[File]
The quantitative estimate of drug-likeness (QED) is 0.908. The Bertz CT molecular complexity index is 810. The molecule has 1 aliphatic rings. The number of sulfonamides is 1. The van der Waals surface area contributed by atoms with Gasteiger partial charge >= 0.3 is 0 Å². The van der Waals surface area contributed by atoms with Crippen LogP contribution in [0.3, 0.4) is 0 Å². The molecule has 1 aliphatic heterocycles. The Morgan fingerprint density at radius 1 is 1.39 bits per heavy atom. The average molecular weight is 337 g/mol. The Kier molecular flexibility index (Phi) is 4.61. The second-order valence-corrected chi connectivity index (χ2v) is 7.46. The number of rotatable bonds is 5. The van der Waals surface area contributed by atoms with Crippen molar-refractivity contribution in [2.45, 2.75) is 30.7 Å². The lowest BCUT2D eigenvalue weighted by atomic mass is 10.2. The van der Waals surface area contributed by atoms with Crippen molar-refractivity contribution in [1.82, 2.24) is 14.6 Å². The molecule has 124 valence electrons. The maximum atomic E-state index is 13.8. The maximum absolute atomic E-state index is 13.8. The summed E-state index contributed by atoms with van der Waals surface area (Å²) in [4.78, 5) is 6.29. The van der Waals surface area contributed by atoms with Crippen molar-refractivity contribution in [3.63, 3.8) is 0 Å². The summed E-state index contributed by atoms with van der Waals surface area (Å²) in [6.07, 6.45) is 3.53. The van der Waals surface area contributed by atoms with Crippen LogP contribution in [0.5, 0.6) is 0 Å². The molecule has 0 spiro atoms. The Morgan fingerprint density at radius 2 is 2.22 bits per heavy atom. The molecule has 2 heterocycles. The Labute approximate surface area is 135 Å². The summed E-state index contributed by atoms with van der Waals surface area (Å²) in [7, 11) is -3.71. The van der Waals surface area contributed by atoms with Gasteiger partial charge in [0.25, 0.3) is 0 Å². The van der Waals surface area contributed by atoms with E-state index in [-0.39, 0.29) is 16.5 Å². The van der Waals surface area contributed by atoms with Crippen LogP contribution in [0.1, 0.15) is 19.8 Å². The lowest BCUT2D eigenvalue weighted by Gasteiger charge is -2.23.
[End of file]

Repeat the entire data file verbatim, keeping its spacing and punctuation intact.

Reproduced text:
The quantitative estimate of drug-likeness (QED) is 0.908. The Bertz CT molecular complexity index is 810. The molecule has 1 aliphatic rings. The number of sulfonamides is 1. The van der Waals surface area contributed by atoms with Gasteiger partial charge >= 0.3 is 0 Å². The van der Waals surface area contributed by atoms with Crippen LogP contribution in [0.3, 0.4) is 0 Å². The molecule has 1 aliphatic heterocycles. The Morgan fingerprint density at radius 1 is 1.39 bits per heavy atom. The average molecular weight is 337 g/mol. The Kier molecular flexibility index (Phi) is 4.61. The second-order valence-corrected chi connectivity index (χ2v) is 7.46. The number of rotatable bonds is 5. The van der Waals surface area contributed by atoms with Crippen molar-refractivity contribution in [2.45, 2.75) is 30.7 Å². The lowest BCUT2D eigenvalue weighted by atomic mass is 10.2. The van der Waals surface area contributed by atoms with Crippen molar-refractivity contribution in [1.82, 2.24) is 14.6 Å². The molecule has 124 valence electrons. The maximum atomic E-state index is 13.8. The maximum absolute atomic E-state index is 13.8. The summed E-state index contributed by atoms with van der Waals surface area (Å²) in [4.78, 5) is 6.29. The van der Waals surface area contributed by atoms with Crippen molar-refractivity contribution in [3.63, 3.8) is 0 Å². The summed E-state index contributed by atoms with van der Waals surface area (Å²) in [6.07, 6.45) is 3.53. The van der Waals surface area contributed by atoms with Crippen LogP contribution in [0.5, 0.6) is 0 Å². The molecule has 0 spiro atoms. The Morgan fingerprint density at radius 2 is 2.22 bits per heavy atom. The molecule has 2 heterocycles. The Labute approximate surface area is 135 Å². The summed E-state index contributed by atoms with van der Waals surface area (Å²) in [7, 11) is -3.71. The van der Waals surface area contributed by atoms with Gasteiger partial charge in [0.25, 0.3) is 0 Å². The van der Waals surface area contributed by atoms with E-state index in [-0.39, 0.29) is 16.5 Å². The van der Waals surface area contributed by atoms with Crippen LogP contribution in [0.1, 0.15) is 19.8 Å². The lowest BCUT2D eigenvalue weighted by Gasteiger charge is -2.23.